prototype

This is a discussion on prototype within the C Programming forums, part of the General Programming Boards category; When people give a prototype, Code: ie/ rval foo(Int32 val, Int32 *val2) Is it supposed to be what I am ...

  1. #1
    Wanabe Laser Engineer chico1st's Avatar
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    prototype

    When people give a prototype,

    Code:
    ie/ rval foo(Int32 val, Int32 *val2)
    Is it supposed to be what I am passing into the function or what the first line of the function looks like?

    like is it

    Code:
    >>function foo(Int32 val, Int32 *val2){
    ...
    }

    or
    Code:
    int main(void){
    >>foo(Int32 val, Int32 *val2)
    }
    Thanks!

  2. #2
    Woof, woof! zacs7's Avatar
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    > ...what the first line of the function looks like?
    By that you mean the function definition? Then yes, that's correct.

    Code:
    int foo(int val, int * val2);
    
    int main(void)
    {
        int test = 5;
        int b = 10;
        foo(test, &b);
    }
    
    int foo(int val, int * val2)
    {
        /* do something */
        return 0;
    }

  3. #3
    Cogito Ergo Sum
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    prototypes end in semi-colons

    It declares the function for the compiler to look for or something like that

    It is also declares the types and the names of the variables that you will be passing into when you call it

    If you prototype a function like

    Code:
    int hi (int a, char *v);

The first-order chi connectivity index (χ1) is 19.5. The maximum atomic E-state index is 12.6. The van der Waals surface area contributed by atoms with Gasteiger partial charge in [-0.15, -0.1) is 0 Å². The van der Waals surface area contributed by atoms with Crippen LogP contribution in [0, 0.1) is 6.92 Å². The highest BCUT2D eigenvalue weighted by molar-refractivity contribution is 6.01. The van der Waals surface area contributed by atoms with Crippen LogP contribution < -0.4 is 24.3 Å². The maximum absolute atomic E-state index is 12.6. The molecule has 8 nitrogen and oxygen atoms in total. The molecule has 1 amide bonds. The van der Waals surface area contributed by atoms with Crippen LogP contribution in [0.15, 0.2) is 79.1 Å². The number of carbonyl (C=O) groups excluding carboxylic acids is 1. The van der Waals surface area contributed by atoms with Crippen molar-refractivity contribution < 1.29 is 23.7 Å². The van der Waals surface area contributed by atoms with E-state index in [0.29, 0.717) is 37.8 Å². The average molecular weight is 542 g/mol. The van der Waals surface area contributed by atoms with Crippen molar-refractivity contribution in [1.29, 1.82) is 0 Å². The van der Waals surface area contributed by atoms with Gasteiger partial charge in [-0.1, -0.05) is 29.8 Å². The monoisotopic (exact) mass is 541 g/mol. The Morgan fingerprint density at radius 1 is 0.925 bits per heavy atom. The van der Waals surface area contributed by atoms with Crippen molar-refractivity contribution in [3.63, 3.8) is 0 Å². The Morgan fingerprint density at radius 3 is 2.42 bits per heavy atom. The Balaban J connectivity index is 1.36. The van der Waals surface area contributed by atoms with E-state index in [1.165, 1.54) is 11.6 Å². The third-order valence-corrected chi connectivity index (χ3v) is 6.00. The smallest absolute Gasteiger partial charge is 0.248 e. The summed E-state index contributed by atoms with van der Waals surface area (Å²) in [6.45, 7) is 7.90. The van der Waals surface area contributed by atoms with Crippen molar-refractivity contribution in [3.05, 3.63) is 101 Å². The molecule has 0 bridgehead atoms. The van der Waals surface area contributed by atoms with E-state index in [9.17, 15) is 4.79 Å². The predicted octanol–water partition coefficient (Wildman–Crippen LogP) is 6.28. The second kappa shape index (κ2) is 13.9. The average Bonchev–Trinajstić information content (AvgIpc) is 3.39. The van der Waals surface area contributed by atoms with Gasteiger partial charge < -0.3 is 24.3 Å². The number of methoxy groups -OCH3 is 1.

you can call it like
    Code:
    (a,v);
    You can change the variable name too when you are calling it
    Code:
    (b,d);
    as long as the types match.

    Then the function itself and what it does must be coded, in this example since it is int it must return a type of int

    Code:
    int hi (int a, char *v) {
    
    return 0;
    }
    Last edited by JFonseka; 05-26-2008 at 06:49 AM.
    =========================================
    Everytime you segfault, you murder some part of the world

  4. #4
    C++まいる!Cをこわせ! Elysia's Avatar
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    The prototype specifies what type of arguments a function takes and what it returns - nothing else (hence the compiler doesn't care which arguments you pass to the function, as long as the types match what the function expects).
    The compiler uses that information to generate code to call your function.
    Oh and make the definition and the prototype match, because the compiler will prioritize the prototype and if it compiles (usually it doesn't), then you will get bad things(TM).
    Quote Originally Posted by Adak View Post
    io.h certainly IS included in some modern compilers. It is no longer part of the standard for C, but it is nevertheless, included in the very latest Pelles C versions.
    Quote Originally Posted by Salem View Post
    You mean it's included as a crutch to help ancient programmers limp along without them having to relearn too much.

    Outside of your DOS world, your header file is meaningless.

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